The daily collegian. (University Park, Pa.) 1940-current, October 23, 1940, Image 2

Below is the OCR text representation for this newspapers page. It is also available as plain text as well as XML.

Job Difficulty May Be
Waft Difficulty
The Temple University student who has elected
to defy the draft is, to our way of thinking, a very
foolish gentleman—unless he wants publicity. He
is barking up the wrong tree,
He has both public opinion and legal precedent
against him. In the World War the Supreme
Court of the United States decided that -co.mpul
f3ory military service was not (aas
_rnest Kurkjian
claims) a violation of the 13th amendment's pro
tection aaginst involuntary servitude: It said mil
italy service is a citizen's duty.
If Mr. Kurkjian cares to cry out against the
'draft we can think of a better way, of a real sore
- spot that he and 16,000,000 young Americans are
:facing or may have to fave very soon.
We hope it isn't true, but the students who
graduate from Penn State and other colleges next
year, particularly those in the non-scientific
utay have a hard time getting jobs.
. A lot of hard-headed American employers who
'will taking on new men may not be very anx
ion.= to take on those who are liable to be drafted
'juin the army within a few months aftr they are
This is going to be a very real problem. We
knew of one young man, not in State College, who
was unable to rent a house he wanted because the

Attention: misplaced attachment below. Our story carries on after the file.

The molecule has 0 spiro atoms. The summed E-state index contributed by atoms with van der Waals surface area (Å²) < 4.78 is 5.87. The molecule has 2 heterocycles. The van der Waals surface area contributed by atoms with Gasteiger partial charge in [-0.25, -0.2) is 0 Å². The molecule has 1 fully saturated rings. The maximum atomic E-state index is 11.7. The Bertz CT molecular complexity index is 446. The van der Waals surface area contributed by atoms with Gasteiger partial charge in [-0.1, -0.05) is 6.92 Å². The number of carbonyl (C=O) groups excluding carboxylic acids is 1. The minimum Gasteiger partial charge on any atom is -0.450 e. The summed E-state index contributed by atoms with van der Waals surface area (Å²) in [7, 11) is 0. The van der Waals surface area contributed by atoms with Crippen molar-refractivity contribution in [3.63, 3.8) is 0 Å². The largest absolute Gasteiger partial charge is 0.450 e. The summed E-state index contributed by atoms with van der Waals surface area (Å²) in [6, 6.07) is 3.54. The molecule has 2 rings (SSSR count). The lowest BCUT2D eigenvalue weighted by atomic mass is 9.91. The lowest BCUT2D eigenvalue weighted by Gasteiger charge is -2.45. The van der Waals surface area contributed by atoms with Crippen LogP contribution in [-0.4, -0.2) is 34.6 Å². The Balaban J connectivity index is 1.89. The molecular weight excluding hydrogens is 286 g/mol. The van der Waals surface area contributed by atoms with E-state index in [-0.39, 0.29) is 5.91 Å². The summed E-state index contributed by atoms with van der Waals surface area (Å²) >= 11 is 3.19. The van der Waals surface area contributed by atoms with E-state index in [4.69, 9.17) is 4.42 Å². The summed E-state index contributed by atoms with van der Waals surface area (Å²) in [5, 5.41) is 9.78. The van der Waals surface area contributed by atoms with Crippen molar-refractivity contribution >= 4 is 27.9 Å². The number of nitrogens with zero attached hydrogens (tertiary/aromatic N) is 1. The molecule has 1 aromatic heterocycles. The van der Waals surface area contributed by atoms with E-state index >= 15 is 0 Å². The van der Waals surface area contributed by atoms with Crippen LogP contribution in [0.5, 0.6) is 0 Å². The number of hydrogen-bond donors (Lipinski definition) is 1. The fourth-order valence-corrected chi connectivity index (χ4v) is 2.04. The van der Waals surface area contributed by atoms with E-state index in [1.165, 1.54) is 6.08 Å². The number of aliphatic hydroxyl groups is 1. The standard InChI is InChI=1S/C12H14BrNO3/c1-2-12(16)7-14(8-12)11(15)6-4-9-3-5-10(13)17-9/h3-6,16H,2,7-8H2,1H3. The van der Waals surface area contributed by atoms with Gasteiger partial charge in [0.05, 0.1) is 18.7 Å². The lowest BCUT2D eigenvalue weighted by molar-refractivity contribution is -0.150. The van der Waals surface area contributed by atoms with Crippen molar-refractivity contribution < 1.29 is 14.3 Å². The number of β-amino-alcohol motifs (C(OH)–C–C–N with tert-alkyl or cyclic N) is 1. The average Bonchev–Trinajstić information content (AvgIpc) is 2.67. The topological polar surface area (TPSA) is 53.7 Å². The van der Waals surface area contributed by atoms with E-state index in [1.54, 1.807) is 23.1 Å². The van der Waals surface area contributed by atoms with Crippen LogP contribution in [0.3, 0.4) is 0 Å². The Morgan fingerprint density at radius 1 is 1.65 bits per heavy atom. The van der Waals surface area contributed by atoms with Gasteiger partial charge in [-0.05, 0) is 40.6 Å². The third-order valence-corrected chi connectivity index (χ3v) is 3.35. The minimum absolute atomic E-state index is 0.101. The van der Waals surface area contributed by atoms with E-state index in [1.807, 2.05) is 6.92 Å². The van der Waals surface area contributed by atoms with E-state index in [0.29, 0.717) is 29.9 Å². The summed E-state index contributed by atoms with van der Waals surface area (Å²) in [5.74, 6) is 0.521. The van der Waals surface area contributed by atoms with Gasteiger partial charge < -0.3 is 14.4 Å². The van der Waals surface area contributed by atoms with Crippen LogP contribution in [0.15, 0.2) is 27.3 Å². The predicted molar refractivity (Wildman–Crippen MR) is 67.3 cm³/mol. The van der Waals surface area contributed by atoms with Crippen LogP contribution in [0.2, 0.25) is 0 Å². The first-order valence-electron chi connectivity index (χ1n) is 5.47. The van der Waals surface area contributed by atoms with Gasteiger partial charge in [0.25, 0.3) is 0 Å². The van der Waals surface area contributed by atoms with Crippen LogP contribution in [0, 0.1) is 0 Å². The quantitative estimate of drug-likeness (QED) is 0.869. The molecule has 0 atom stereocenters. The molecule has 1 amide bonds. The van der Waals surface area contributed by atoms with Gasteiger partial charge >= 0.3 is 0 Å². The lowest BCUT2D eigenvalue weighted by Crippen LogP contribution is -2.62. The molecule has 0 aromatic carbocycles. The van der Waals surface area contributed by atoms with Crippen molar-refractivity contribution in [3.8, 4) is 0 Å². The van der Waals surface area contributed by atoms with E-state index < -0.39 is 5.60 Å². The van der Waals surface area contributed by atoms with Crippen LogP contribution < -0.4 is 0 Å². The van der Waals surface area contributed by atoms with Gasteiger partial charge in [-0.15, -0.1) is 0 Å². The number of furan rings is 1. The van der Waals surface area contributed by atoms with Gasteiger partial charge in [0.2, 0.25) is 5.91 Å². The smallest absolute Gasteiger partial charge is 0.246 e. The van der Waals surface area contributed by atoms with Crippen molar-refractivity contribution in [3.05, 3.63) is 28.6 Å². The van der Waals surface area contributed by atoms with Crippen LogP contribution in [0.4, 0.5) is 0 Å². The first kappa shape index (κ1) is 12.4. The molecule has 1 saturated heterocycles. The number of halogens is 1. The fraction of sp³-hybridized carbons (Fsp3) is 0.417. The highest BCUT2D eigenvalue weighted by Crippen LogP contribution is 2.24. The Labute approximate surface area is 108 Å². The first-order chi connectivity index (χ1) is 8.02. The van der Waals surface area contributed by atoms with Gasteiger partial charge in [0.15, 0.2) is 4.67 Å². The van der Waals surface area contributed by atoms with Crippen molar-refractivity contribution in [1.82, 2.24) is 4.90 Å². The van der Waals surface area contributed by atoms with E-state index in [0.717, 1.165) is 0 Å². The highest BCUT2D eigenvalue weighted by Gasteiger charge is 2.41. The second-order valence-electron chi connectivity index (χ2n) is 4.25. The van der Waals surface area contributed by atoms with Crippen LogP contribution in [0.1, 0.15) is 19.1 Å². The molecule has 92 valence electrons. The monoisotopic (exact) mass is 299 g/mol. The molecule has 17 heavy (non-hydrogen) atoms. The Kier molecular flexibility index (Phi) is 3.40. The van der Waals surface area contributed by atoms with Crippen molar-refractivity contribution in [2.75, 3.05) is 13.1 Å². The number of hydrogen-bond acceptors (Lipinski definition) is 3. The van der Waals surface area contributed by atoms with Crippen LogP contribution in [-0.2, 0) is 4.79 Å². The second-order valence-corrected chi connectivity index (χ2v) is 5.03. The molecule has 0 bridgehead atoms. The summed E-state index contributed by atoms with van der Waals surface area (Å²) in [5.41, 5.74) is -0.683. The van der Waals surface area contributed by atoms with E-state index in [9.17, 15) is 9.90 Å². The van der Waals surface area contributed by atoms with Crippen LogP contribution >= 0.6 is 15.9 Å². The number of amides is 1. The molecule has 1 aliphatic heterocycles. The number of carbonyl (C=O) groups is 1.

landlord was afraid he would be called away to
the army and his debt obligations suspended a
Possible difficulty in securing employment may
have the effect of forcing the Class of 1941 to vol
.unteer for a year's army. training immediately af
ter it leaves the cloistered ivy towers next June.
If it does, the draft will have fallen down iri•its
attempt to be fair and impartial. The critics of
:the draft will have plenty of opportunity to rail
.and rant. The difficulty will be a real one.
. As persons who may be directly affected, we
will discover that outcry and complaint will only
hurt the really important thing which is the draft
in principle as a national necessity. Unless we
can find a solution (which then should be urged
on the nation with all possible haste) we should
face the situation as individuals, each of us choos
ing the course that best fits the indiyidual situa
tion in which we are placed.
/Al,piyiris Needed .
Still one the draft and in connei.‘ti9n with tip:
Dhr - cce. we cart and the quotas r.elea..ted
Pennsylvania's taiabta - ol • 61,522,
it the first year means that only about one man
lit 2:1 of the 1,500.000 who register%Ft•is 'liable to
Liability to the draft will befui . ther reduced.
rjUite revEatin
by the high number of volunteers. 7 - :
For college students, who will not be subject to
the draft until the end of the academic year, the
long run consideration is more importagt. The
, draft is to be run for five years and army plans .
call for 800,000 men to be trained a year. Thus,
during the duration of the draft 4,000,000 men will
be trained. That means that, of the 0,000,000 men
registered, there are at least 13,000,000 who never
will be called. The advance of more young men,-
into the 21 year-old group in the next five years
is likely to cut this even further. .
College students, of course, are more liable V
the draft because their: exemptions are fewer--
only a small percentage are married, only Ad